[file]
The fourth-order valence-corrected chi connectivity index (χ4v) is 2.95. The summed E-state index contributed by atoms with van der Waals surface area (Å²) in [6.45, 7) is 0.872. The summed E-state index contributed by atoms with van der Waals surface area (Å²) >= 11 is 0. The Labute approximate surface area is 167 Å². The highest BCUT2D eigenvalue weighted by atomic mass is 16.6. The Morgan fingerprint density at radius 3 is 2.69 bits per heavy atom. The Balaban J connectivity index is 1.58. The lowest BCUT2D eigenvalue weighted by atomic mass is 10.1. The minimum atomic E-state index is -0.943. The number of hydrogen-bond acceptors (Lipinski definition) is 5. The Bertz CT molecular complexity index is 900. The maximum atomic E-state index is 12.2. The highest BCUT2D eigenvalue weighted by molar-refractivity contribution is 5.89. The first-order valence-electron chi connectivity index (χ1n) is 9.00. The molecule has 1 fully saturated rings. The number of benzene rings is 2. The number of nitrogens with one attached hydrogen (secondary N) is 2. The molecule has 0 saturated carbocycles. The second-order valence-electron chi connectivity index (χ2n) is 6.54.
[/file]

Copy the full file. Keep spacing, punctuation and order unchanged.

The fourth-order valence-corrected chi connectivity index (χ4v) is 2.95. The summed E-state index contributed by atoms with van der Waals surface area (Å²) in [6.45, 7) is 0.872. The summed E-state index contributed by atoms with van der Waals surface area (Å²) >= 11 is 0. The Labute approximate surface area is 167 Å². The highest BCUT2D eigenvalue weighted by atomic mass is 16.6. The Morgan fingerprint density at radius 3 is 2.69 bits per heavy atom. The Balaban J connectivity index is 1.58. The lowest BCUT2D eigenvalue weighted by atomic mass is 10.1. The minimum atomic E-state index is -0.943. The number of hydrogen-bond acceptors (Lipinski definition) is 5. The Bertz CT molecular complexity index is 900. The maximum atomic E-state index is 12.2. The highest BCUT2D eigenvalue weighted by molar-refractivity contribution is 5.89. The first-order valence-electron chi connectivity index (χ1n) is 9.00. The molecule has 1 fully saturated rings. The number of benzene rings is 2. The number of nitrogens with one attached hydrogen (secondary N) is 2. The molecule has 0 saturated carbocycles. The second-order valence-electron chi connectivity index (χ2n) is 6.54.